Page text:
There is much written in newspapers, magazines and journals, and the Internet, regarding treatment options for menopausal women. There was a time, not too long ago, when all women were advised to start on hormone replacement as soon as menopause was reached, even if they did not have bothersome symptoms. It was felt to be protective of the cardiovascular system and have other health advantages, including bone health. Then a big study came out in 2002, the WHI, which changed all that. It suggested there was a significant risk to taking hormone replacement, particularly regarding the diagnosis of breast cancer and adverse cardiovascular. Then most all women were taken immediately off the hormone therapy and there was a lot of suffering at that time. Thankfully, many investigators continued to reevaluate the data of that study and found that hormone therapy was not as risky as initially thought, at least for certain subgroups of women. In fact the benefits, frequently outweigh the risks in a many women. Fortunately, many practitioners are still fearful of prescribing estrogen to menopause. Most of it out of ignorance as to the current medical information and/or fear of litigation.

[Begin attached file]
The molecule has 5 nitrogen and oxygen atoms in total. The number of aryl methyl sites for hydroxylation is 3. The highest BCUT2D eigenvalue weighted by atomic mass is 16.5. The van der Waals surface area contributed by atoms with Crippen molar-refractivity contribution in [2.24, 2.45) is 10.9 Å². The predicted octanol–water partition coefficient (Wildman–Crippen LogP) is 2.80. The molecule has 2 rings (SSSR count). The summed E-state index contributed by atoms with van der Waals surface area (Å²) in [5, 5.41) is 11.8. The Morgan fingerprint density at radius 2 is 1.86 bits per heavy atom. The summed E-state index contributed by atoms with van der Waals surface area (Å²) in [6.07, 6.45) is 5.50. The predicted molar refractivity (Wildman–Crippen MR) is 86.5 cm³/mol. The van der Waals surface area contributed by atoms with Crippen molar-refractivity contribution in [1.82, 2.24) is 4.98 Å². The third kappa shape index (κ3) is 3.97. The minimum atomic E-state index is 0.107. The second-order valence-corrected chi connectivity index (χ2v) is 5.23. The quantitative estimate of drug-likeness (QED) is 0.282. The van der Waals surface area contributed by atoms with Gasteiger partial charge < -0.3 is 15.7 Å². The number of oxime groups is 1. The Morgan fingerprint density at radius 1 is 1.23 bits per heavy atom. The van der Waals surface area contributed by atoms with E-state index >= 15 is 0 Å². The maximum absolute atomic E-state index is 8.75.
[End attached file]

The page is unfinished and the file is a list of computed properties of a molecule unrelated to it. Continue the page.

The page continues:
Personally, I do not think all women need or should be taking estrogen, but there is a considerable number that would feel much better if they did. This could either be a systemic form, such as pills, patches, or creams, or even estrogen preparations for the vagina.
Many women choose to try over the counter oral herbal preparations or supplements. In theory, these products may make you feel better, but there are no big studies indicating that they are any better than placebo, and since they are not FDA approved, there are no quality controls in place to guarantee their safety either. The vaginal preparations may be helpful for the dryness issues, but nothing has been shown to be quite as good as prescription estrogen vaginal products if symptoms are more severe.
Here are a few helpful websites with reliable information: NAMS site, North American Menopause Society American College of Obstetrics and Gynecology very helpful site by Dr.Barbara Depree re: sexual issues of midlife